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Advice for improving hand and voice independence

Nik Kovacevic

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Happy weekend everybody!


I recently started giging a bit more than i used to and whilst playing one keyboard im fine but when i throw in some bv's or a synth line on another keyboard i get lost and struggle to do one of those right.

People have told me this comes with practise and experience but what are your takes on this?



Troubled Muso!

-Music Is The Soul Of Life-
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Practice and experience, I think that about sums it up!


I find I can't do both (sing and play) unless I have both nailed independently. If I'm struggling with the phrasing or trying to remember words I'll muff the keys, and if I'm thinking about fingering or hitting patch buttons, the vox will suffer.


It'll be nice if someone chimes in with some helpful tips, but frankly, I think you simply need to practice each independently AND all together until you can integrate them. If multi-keys is the issue, minimize that to begin with and add complexity as your skill builds.


And remember that a simple part played well beats the crap out of a complex one played poorly. For performances, forego everything but the crucial parts until you can successfully manage the other stuff. Steadily build on success.

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A lot of the kind of stuff I do is really easy synth parts, but a whole bunch of them, that don't necessarily seem to go well together, all whilst singing - so I can relate.


Basically you need to know each part like the back of your hand, be able to play without even thinking about it. If you can carry on a conversation with somebody while playing the part (not looking at your hands), then you probably know it well enough.


Next, for the ones that are hard to do together - you really need to almost map it out in your head. Go through very slowly and make sure you know exactly how they land together, note for note. Once you got that down, speed it up, and practice them together over and over and over again until you're comfortable.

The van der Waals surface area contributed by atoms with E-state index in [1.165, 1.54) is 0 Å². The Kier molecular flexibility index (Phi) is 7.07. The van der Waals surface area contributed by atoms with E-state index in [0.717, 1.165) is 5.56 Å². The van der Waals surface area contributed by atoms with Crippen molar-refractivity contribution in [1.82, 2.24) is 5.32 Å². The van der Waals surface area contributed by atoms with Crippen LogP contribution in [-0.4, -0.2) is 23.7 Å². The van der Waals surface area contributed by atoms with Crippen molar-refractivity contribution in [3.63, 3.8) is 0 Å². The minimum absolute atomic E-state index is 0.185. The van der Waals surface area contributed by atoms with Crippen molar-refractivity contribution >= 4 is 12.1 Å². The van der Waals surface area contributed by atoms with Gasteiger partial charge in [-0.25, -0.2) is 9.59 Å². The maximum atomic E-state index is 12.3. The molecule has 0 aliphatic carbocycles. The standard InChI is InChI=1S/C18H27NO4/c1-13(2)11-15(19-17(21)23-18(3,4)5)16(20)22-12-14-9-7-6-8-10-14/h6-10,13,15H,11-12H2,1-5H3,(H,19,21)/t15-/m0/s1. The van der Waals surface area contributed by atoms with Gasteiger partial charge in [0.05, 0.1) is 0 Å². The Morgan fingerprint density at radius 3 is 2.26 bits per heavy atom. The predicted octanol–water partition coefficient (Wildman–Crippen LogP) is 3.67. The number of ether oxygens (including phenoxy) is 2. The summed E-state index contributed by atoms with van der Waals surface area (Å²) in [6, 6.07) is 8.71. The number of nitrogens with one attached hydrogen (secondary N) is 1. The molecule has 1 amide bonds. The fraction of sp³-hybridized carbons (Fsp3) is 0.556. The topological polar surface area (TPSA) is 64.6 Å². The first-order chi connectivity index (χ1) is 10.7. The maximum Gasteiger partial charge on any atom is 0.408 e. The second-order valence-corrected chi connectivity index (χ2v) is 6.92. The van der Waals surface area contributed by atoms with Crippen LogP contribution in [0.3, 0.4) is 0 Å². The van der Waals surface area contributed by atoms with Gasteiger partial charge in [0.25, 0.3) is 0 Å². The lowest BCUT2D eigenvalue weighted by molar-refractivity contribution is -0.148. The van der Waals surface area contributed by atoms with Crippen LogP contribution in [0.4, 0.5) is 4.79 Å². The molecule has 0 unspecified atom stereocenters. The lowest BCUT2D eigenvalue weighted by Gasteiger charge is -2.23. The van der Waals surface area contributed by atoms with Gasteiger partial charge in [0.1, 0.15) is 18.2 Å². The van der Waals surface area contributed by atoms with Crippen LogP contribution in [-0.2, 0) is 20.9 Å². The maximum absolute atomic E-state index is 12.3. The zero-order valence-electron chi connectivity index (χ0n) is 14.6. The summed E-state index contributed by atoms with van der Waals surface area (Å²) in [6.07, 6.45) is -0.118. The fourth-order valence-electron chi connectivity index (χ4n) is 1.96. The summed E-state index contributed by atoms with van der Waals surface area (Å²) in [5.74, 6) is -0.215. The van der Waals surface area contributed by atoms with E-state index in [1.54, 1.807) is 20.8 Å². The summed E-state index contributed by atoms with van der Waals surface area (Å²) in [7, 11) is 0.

The parts I struggle with the most are spoken word type lyrics while playing, because they fall rather loosely with the beat, but need to still fit. In those cases, I usually have focus on the music in my head in order to keep time, which means knowing the words well enough that you could say them in your sleep.



Acoustic/Electric stringed instruments ranging from 4 to 230 strings, hammered, picked, fingered, slapped, and plucked. Analog and Digital Electronic instruments, reeds, and throat/mouth.

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When I am lucky, the song has certain "anchor notes" where I am supposed to sing a certain note at the exact same time I hit a note on the keys. In these cases, I focus on these anchor notes and build out from there (before and after).


In some other cases, the rhythms of the vocal and key notes will, when taken together, form a combination that I can approach as a single pattern.


The more time you spend on this the better you get. Great advice above.

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